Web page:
The daily values of air temperature, air pressure, relative humidity, wind speed, wind direction, precipitation, radiation, water vapor pressure, etc. observed by the comprehensive observation and research station of the west wind belt of mostag.
Wildfires can strongly affect the frozen soil environment by burning surface vegetation and soil organic matter. Vegetation affected by fire can take many years to return to mature pre-fire levels. In this data set, the effects of fires on vegetation regrowth in a frozen-ground tundra environment in the Anaktuvuk River Basin on the North Slope of Alaska were studied by quantifying changes in C-band and L-band SAR backscatter data over 15 years (2002-2017). After the fire, the C- and L-band backscattering coefficients increased by 5.5 and 4.4 dB, respectively, in the severe fire area compared to the unburned area. Five years after the fire, the difference in C-band backscattering between the fire zone and the unburned zone decreased, indicating that the post-fire vegetation level had recovered to the level of the unburned zone. This long recovery time is longer than the 3-year recovery estimated from visible wavelength-based NDVI observations. In addition, after 10 years of vegetation recovery, the backscattering of the L-band in the severe fire zone remains approximately 2 dB higher than that of the unburned zone. This continued difference may be caused by an increase in surface roughness. Our analysis shows that long-term SAR backscattering data sets can quantify vegetation recovery after fire in an Arctic tundra environment and can also be used to supplement visible-wavelength observations. The temporal coverage of the backscattering data is from 2002 to 2017, with a time resolution of one month, and the data cover the Anaktuvuk River area on the North Slope of Alaska. The spatial resolution is 30~100 m, the C- and L-band data are separated, and a GeoTIFF file is stored every month. For details on the data, see SAR Backscattering Data of the Anaktuvuk River Basin on the North Slope of Alaska - Data Description.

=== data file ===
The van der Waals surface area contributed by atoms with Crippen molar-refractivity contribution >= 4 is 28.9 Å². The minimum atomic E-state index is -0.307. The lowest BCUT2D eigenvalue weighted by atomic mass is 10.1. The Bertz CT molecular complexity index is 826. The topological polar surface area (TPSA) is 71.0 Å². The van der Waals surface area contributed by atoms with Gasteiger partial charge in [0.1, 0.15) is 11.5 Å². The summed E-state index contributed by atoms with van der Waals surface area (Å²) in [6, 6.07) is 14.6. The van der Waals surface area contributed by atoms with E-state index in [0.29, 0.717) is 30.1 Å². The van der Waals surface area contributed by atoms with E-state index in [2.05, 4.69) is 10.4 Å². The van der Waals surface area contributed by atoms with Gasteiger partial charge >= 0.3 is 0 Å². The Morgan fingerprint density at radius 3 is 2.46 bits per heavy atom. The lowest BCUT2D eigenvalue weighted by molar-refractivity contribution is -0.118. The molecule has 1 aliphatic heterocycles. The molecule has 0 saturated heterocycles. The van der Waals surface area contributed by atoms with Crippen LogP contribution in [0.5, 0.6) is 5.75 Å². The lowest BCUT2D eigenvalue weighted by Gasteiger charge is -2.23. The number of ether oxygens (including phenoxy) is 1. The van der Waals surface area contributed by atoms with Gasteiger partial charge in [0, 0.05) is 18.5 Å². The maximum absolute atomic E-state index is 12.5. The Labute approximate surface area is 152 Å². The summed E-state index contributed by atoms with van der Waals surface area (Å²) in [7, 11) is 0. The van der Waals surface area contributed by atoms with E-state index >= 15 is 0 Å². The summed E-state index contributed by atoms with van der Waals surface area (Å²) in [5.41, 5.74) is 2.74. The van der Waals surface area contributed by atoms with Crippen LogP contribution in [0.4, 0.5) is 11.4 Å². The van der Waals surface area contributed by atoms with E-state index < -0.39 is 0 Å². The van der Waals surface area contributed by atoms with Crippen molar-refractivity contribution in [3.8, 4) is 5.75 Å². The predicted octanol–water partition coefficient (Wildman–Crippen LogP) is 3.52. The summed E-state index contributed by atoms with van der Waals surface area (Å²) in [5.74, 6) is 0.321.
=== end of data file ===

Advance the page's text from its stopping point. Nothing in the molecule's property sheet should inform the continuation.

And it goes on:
Thin cloud inversion data, a remote sensing inversion product, was collected for an Arctic site in Alaska based on observations of the infrared radiation spectrum of the ground in conjunction with an optimization method. The temporal coverage of the data is from 2000 to 2014, and the temporal resolution is one hour. The data represent the average characteristics of the different cloud layers. The spatial coverage is one site in Arctic Alaska, with latitude and longitude coordinates of 71°19′22.8′′N, 156°36′32.4′′ W. The characteristic variables include cloud water effective radius, cloud water content, cloud ice effective radius, cloud ice content, and cloud optical thickness; the corresponding observation inversion error ranges are approximately 10%, 20%, 10%, 20%, and 15%, respectively. The data files are in the .dat format.
The three pole aerosol type data product is an aerosol type result obtained by integrating the data assimilation of Meera 2 and the active satellite CALIPSO product through a series of data preprocessing, quality control, statistical analysis and comparative analysis. The key of this algorithm is to judge the type of CALIPSO aerosol. In the process of aerosol type data fusion, according to the type and quality control of CALIPSO aerosol, and referring to the type of merra 2 aerosol, the final aerosol type data (12 kinds in total) and quality control results in the three pole area are obtained. The data product fully considers the vertical distribution and spatial distribution of aerosols, with high spatial resolution (0.625 ° × 0.5 °) and time resolution (month).
It includes the emission of SO2, NOx, VOCs, NH3, OC, EC, CO2, CH4 and Hg from biomass burning source, which can provide data for understanding the emission situation of the third polar region and input data for model simulation. The basic data is based on data collection, satellite observation, literature and other methods. The emission inventory of 3km * 3km biomass burning sources is established. The data in the work comes from the FAO, MODIS satellite data and scientific literature, and its quality can be guaranteed. The data can be used for further study of climate change and air quality in the third polar region.
The basic data source of this dataset is from the website of the National Oceanic and Atmospheric Administration (NOAA). NOAA satellites are meteorological observation satellites. Provide meteorological environment information including temperature, precipitation, dew point, wind speed, etc. This dataset mainly covers key nodes in the Southeast Asia and Middle East regions. The main steps of data processing are as follows: firstly, the daily maximum temperature data is obtained by screening from a large number of basic meteorological data; the daily maximum temperature relative humidity relationship is integrated, and the daily relative humidity calculation is completed based on the dew point temperature data of the weather station. This data set provides basic information and a strong reference for evaluating the high temperature weather process in key node areas.